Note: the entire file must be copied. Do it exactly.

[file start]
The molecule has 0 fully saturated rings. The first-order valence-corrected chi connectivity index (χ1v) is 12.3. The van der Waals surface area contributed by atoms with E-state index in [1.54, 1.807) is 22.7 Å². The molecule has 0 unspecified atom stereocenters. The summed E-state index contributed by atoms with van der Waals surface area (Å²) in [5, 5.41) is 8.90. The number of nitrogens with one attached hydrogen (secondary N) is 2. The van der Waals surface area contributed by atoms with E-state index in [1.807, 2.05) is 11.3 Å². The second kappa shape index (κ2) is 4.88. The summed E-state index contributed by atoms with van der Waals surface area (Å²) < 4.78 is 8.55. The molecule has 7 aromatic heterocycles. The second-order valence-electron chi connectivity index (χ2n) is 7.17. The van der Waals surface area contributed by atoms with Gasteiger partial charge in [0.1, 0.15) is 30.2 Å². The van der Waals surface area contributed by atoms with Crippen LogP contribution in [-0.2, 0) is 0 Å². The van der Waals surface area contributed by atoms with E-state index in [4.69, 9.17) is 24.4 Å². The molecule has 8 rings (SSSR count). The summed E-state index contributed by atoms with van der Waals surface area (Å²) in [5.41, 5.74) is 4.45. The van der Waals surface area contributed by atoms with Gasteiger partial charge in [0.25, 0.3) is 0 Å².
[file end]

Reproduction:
The molecule has 0 fully saturated rings. The first-order valence-corrected chi connectivity index (χ1v) is 12.3. The van der Waals surface area contributed by atoms with E-state index in [1.54, 1.807) is 22.7 Å². The molecule has 0 unspecified atom stereocenters. The summed E-state index contributed by atoms with van der Waals surface area (Å²) in [5, 5.41) is 8.90. The number of nitrogens with one attached hydrogen (secondary N) is 2. The van der Waals surface area contributed by atoms with E-state index in [1.807, 2.05) is 11.3 Å². The second kappa shape index (κ2) is 4.88. The summed E-state index contributed by atoms with van der Waals surface area (Å²) < 4.78 is 8.55. The molecule has 7 aromatic heterocycles. The second-order valence-electron chi connectivity index (χ2n) is 7.17. The van der Waals surface area contributed by atoms with Gasteiger partial charge in [0.1, 0.15) is 30.2 Å². The van der Waals surface area contributed by atoms with Crippen LogP contribution in [-0.2, 0) is 0 Å². The van der Waals surface area contributed by atoms with E-state index in [4.69, 9.17) is 24.4 Å². The molecule has 8 rings (SSSR count). The summed E-state index contributed by atoms with van der Waals surface area (Å²) in [5.41, 5.74) is 4.45. The van der Waals surface area contributed by atoms with Gasteiger partial charge in [0.25, 0.3) is 0 Å².